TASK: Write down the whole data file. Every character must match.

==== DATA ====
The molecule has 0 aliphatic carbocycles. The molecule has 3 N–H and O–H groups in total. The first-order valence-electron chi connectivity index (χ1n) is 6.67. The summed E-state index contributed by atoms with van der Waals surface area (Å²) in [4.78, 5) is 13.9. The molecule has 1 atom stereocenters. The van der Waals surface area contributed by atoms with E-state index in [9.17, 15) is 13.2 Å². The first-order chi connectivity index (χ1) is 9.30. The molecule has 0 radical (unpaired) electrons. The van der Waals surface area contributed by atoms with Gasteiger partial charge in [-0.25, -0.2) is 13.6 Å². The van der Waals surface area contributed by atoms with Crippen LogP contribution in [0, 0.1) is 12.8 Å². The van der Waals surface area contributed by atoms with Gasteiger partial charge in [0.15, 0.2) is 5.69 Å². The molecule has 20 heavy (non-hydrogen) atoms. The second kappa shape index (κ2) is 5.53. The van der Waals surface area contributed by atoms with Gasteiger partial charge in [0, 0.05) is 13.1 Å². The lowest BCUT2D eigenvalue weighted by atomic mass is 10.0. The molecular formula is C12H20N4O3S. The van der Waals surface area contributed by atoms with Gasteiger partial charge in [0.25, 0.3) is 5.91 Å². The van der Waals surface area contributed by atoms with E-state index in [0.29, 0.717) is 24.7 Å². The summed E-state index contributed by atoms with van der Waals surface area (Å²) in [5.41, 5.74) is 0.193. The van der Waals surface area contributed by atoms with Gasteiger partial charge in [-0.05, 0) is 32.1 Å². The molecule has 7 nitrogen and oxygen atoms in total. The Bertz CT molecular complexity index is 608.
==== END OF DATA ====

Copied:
The molecule has 0 aliphatic carbocycles. The molecule has 3 N–H and O–H groups in total. The first-order valence-electron chi connectivity index (χ1n) is 6.67. The summed E-state index contributed by atoms with van der Waals surface area (Å²) in [4.78, 5) is 13.9. The molecule has 1 atom stereocenters. The van der Waals surface area contributed by atoms with E-state index in [9.17, 15) is 13.2 Å². The first-order chi connectivity index (χ1) is 9.30. The molecule has 0 radical (unpaired) electrons. The van der Waals surface area contributed by atoms with Gasteiger partial charge in [-0.25, -0.2) is 13.6 Å². The van der Waals surface area contributed by atoms with Crippen LogP contribution in [0, 0.1) is 12.8 Å². The van der Waals surface area contributed by atoms with Gasteiger partial charge in [0.15, 0.2) is 5.69 Å². The molecule has 20 heavy (non-hydrogen) atoms. The second kappa shape index (κ2) is 5.53. The van der Waals surface area contributed by atoms with Gasteiger partial charge in [0, 0.05) is 13.1 Å². The lowest BCUT2D eigenvalue weighted by atomic mass is 10.0. The molecular formula is C12H20N4O3S. The van der Waals surface area contributed by atoms with Gasteiger partial charge in [0.25, 0.3) is 5.91 Å². The van der Waals surface area contributed by atoms with E-state index in [0.29, 0.717) is 24.7 Å². The summed E-state index contributed by atoms with van der Waals surface area (Å²) in [5.41, 5.74) is 0.193. The van der Waals surface area contributed by atoms with Gasteiger partial charge in [-0.05, 0) is 32.1 Å². The molecule has 7 nitrogen and oxygen atoms in total. The Bertz CT molecular complexity index is 608.